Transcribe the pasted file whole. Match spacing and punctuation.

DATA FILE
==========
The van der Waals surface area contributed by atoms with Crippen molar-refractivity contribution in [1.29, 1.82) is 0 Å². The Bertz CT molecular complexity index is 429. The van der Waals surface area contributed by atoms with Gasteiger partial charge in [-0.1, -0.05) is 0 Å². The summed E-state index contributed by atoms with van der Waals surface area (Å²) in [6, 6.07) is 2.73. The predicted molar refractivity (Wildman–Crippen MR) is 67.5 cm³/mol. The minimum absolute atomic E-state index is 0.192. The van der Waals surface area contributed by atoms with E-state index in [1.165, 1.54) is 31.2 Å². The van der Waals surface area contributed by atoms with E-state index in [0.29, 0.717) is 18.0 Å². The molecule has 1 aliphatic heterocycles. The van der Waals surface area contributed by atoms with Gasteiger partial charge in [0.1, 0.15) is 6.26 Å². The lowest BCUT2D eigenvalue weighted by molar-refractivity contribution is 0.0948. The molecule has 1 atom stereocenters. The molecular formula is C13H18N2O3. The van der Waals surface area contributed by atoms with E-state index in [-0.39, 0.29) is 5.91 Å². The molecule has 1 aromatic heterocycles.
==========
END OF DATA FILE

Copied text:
The van der Waals surface area contributed by atoms with Crippen molar-refractivity contribution in [1.29, 1.82) is 0 Å². The Bertz CT molecular complexity index is 429. The van der Waals surface area contributed by atoms with Gasteiger partial charge in [-0.1, -0.05) is 0 Å². The summed E-state index contributed by atoms with van der Waals surface area (Å²) in [6, 6.07) is 2.73. The predicted molar refractivity (Wildman–Crippen MR) is 67.5 cm³/mol. The minimum absolute atomic E-state index is 0.192. The van der Waals surface area contributed by atoms with E-state index in [1.165, 1.54) is 31.2 Å². The van der Waals surface area contributed by atoms with E-state index in [0.29, 0.717) is 18.0 Å². The molecule has 1 aliphatic heterocycles. The van der Waals surface area contributed by atoms with Gasteiger partial charge in [0.1, 0.15) is 6.26 Å². The lowest BCUT2D eigenvalue weighted by molar-refractivity contribution is 0.0948. The molecule has 1 atom stereocenters. The molecular formula is C13H18N2O3. The van der Waals surface area contributed by atoms with E-state index in [-0.39, 0.29) is 5.91 Å². The molecule has 1 aromatic heterocycles.